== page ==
I’ve written automated tests for some of these changes, but not all of them. Writing those tests is the primary remaining task before I’ll send out these changes for review.

Once the core API changes are in, the plugin-specific client changes are straightforward, requiring just one line changed per unfaithful field. Here’s the entirety of the diff to the GitHub plugin:

diff --git a/src/plugins/github/fetchGithubRepo.js b/src/plugins/github/fetchGithubRepo.js
index 6fed413e..7b28007d 100644
--- a/src/plugins/github/fetchGithubRepo.js
+++ b/src/plugins/github/fetchGithubRepo.js
@@ -64,3 +64,2 @@ export default async function fetchGithubRepo(
   const mirror = new Mirror(db, schema(), {
-    blacklistedIds: BLACKLISTED_IDS,
     guessTypename: _guessTypename,
diff --git a/src/plugins/github/schema.js b/src/plugins/github/schema.js
index 8e5e7c4c..7f098bae 100644
--- a/src/plugins/github/schema.js
+++ b/src/plugins/github/schema.js
@@ -94,3 +94,3 @@ export default function schema(): Schema.Schema {
       content: s.primitive(s.nonNull("ReactionContent")),
-      user: s.node("User"),
+      user: s.node("User", s.unfaithful(["User", "Organization"])),
       createdAt: s.primitive(s.nonNull("DateTime")),
@@ -117,3 +117,3 @@ export default function schema(): Schema.Schema {
         date: s.primitive(s.nullable("GitTimestamp")),
-        user: s.node("User"),
+        user: s.node("User", s.unfaithful(["User", "Bot"])),
       }),

I’ve opened pull requests for a few pre-work changes that can be cleanly separated out in order to make the main changes easier to review. I hope to get the final stack down to about 7 PRs.

3 Likes

Okay, I’ve finished the implementation and tests, and have run end-to-end tests on the whole blacklist. Everything seems to check out, so I’ve opened the following pull requests:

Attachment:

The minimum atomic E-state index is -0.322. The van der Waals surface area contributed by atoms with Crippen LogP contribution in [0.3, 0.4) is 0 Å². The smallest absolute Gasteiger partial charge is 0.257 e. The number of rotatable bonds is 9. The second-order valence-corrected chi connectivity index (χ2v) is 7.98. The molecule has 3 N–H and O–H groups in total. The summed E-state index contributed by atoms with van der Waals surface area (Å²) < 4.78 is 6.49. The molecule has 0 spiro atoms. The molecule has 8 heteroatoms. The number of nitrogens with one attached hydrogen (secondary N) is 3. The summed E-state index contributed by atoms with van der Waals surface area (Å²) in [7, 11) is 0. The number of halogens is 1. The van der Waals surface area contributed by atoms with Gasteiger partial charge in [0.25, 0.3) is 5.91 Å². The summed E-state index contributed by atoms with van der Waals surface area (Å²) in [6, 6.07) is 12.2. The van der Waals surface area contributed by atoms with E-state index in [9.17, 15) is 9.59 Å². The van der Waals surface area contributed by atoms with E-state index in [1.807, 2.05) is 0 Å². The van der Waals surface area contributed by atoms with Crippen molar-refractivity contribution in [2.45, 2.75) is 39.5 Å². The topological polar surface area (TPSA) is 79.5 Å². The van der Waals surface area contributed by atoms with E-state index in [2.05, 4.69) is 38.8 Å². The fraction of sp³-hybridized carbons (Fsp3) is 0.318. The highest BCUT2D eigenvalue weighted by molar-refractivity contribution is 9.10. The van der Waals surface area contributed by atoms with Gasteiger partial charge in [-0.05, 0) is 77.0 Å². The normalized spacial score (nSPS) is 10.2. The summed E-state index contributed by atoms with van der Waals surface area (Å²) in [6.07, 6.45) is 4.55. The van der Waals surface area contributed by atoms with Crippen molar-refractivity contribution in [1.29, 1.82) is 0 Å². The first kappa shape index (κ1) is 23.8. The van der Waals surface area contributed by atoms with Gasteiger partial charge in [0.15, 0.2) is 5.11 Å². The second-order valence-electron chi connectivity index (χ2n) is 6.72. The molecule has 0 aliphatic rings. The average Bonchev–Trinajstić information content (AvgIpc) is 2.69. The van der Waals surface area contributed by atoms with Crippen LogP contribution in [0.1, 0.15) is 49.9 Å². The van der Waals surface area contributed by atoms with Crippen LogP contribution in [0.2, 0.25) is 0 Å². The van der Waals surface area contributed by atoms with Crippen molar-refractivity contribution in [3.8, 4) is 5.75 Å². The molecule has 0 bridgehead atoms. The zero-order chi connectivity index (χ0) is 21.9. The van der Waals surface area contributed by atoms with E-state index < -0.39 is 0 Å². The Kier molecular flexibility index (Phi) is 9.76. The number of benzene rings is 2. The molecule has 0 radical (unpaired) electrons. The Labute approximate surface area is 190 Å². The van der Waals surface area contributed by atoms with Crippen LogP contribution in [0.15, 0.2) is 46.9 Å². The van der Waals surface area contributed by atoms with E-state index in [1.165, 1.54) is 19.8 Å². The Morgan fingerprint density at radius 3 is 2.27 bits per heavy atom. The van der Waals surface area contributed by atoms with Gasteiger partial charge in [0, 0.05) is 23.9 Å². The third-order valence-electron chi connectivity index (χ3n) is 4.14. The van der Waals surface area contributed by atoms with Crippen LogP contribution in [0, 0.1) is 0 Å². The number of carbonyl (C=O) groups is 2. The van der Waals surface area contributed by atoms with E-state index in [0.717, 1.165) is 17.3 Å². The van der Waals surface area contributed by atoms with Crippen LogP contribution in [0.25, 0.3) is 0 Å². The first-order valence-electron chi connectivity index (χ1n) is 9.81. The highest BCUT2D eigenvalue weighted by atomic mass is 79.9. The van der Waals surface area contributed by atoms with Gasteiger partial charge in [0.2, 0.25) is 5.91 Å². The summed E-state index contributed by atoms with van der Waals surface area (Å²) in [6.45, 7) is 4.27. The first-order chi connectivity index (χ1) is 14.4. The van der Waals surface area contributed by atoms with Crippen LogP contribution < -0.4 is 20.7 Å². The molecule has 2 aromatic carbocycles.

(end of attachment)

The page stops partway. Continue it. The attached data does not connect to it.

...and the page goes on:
@brianlitwin: You’d previously expressed some interest in reviewing code for this initiative. How much do you feel like taking on, and is there anything that I can do to help you spin up on this? (May also ask @decentralion or @Beanow for reviews on some specific commits.)

1 Like

I would suggest tagging some others on the reviews; I’m not going to be able to provide much substantive feedback based on the complexity of this change and the mirror module. But I’m very happy to provide a second or third set of eyes; I had looked into this issue quite a bit, and looking at your implementation is a great learning experience!

Cool; thanks for letting us know! I just discussed this a bit with @decentralion and @Beanow. We anticipate that some new projects will want to start trying out SourceCred in the next few days, so merging this soon will be beneficial. We plan to merge on just cursory review for now, and revisit later with more detailed reviews for knowledge transfer.